G-funk maestro DâM-FunK (Damon Riddink) and new romantic Nite Jewel (Ramona Gonzalez) collaborate as Nite-Funk [see what they did there?].  Last year, the duo let loose “Can U Read Me” into the world, then fell silent.  Now, they’ve announced plans to release a self-titled ep on July 1.  “Let Me Be Me” is a taster track from that release, and it’s great.

Where “Can U” veritably oozed 80s electro quiet storm romance – think Loose Ends, SOS Band and the Gap Band in full mack mode – “Let Me Be Me” bumps.  It’s a perfect twining of early 80s, electro-disco and g-funk hooks – new wave ch-chang guitars and glassy synth chords, a doggedly atomic bassline and funky keyboard solos that would make Roger drool.  Like Control-era Janet riding a D-Train groove.  The bright neon lights, big mauve city vibes given off by the ep’s cover (below) perfectly suit the track’s mood.

NITE-FUNK

Nite-Funk’s self-titled ep will be released on Riddink’s Glydezone Recordings label.  Get down on it – the soul train line forms here.

New Track: Thundercat, Them Changes

Thundercat, “Them Changes” (Brainfeeder)

The insanely talented Thundercat returns, with an assist from FlyLo, on this bittersweet-flavored funk/soul/space/jazz ear candy.

Coils of rubber banded bass try to tell you something good over a beat that tiptoes in the dark.  A smooth piano overlay matches wits with Thundercat’s sweet tenor and falsetto musings; a true detective arriving at the scene of his own love crime (“nobody move, there’s blood on the floor/and i can’t find my heart”… “it must have fell/when I lost my mind”).  At the 1:20 mark, a transcendent, spacey free jazz odyssey that would be unexpected for anyone but TC.  Love never hurt so good.

This jam…is…

“Them Changes” is taken from a new mini-album, The Beyond/Where Giants Roam, due out Monday on Brainfeeder.  Check out the track on the Brainfeeder Soundcloud page and, if you haven’t already, do yourself and favor and check out Thundercat’s earlier releases.

Review: Nao, February 15 ep

Nao, February 15 ep (Little Tokyo Recordings, 05/01/2015)

Sophomore release from the London-based singer/writer/producer, released on her own Little Tokyo Recordings label.

Nao is another in a line of new artists putting modern production touches over largely 80s-indebted r&b workouts.  Her voice, much like AlunaGeorge’s Aluna Francis, inhabits a perky, helium-fueled upper register – yes, there will be pitch shifting, but it doesn’t get too distracting.  While not a thundering, break the glass diva á la Mary J. or a soft, come hither crooner like Sade, her voice slinks in, around, and through a groove, still commanding attention through weight of charisma.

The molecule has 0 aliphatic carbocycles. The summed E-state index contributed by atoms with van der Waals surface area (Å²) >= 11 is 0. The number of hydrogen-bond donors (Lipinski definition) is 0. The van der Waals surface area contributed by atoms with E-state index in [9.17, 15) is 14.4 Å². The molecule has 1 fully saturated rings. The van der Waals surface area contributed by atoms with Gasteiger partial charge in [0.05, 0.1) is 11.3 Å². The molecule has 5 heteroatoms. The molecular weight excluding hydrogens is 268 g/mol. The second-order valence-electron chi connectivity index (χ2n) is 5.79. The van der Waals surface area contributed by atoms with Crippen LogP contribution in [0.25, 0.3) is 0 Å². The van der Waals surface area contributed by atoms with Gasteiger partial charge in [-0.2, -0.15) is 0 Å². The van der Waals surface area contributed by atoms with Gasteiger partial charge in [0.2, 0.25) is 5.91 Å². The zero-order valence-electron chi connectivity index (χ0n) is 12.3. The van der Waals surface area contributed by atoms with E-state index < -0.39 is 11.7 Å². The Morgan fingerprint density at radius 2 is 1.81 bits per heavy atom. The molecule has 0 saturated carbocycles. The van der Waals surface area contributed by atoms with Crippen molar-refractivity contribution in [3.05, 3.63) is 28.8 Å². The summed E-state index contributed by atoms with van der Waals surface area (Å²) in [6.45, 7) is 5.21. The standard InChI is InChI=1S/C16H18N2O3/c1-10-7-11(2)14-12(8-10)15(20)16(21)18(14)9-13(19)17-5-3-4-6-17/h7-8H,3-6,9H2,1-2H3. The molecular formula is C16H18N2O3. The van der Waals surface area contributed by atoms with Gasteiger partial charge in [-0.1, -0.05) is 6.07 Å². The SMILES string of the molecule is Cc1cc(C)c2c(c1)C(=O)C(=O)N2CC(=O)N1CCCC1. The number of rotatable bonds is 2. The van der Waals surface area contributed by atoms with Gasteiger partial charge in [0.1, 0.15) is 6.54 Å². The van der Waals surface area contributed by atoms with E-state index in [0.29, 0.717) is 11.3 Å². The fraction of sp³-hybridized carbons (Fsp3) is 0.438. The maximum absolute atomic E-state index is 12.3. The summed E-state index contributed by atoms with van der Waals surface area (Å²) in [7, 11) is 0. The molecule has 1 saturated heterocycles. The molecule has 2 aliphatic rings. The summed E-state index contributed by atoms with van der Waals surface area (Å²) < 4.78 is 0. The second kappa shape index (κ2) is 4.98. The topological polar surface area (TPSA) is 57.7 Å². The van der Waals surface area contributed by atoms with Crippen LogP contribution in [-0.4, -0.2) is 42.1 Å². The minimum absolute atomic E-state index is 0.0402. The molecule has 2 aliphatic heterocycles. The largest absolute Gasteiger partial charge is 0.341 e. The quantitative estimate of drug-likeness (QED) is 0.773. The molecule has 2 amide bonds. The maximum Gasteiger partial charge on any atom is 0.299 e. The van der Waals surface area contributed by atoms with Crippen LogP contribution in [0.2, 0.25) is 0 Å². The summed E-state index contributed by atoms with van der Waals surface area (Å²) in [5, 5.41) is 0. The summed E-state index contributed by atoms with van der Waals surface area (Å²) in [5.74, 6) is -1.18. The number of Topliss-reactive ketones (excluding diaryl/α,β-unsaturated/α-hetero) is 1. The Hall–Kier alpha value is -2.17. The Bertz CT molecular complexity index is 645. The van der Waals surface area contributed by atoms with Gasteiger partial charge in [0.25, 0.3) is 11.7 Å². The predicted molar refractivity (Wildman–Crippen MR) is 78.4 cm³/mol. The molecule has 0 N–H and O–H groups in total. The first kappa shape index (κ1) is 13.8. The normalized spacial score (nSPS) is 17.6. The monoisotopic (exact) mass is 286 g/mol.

The arrangements here walk a fine line between the poppier, hook-laden dance music of AG and Disclosure and the more esoteric, narcotic r&b of artists like Kelela, SZA and Jessy Lanza.  There’s lots going on in these tracks including, notable to these two ears, the use of “natural” instrumentation in the mix (check the Sade-meets-Rick James bass line in “Golden”); more recently, the province of neo-soul revivalists. Each song clocks in at a very radio friendly run time, but there are open spaces throughout which leave room for interpretation – whether live or via remix – that make them more than merely ear candy.

Highlights include the transmogrified Zapp/Roger electrofunk (complete with what sounds like electric cowbell!) of “Inside/Outside” and the psychedelic soul of Prince-infused “Apple Cherry” (the name alone…).  For my money, though, the gold to mine from this particular vein is found in lighter tracks, including lovely ballad “It’s You” and, er, “Golden”.

The February 15 ep is available now on iTunes, and gets a vinyl release July 6, courtesy of Dummy Records.

Check out Nao on Facebook, her site and Soundcloud.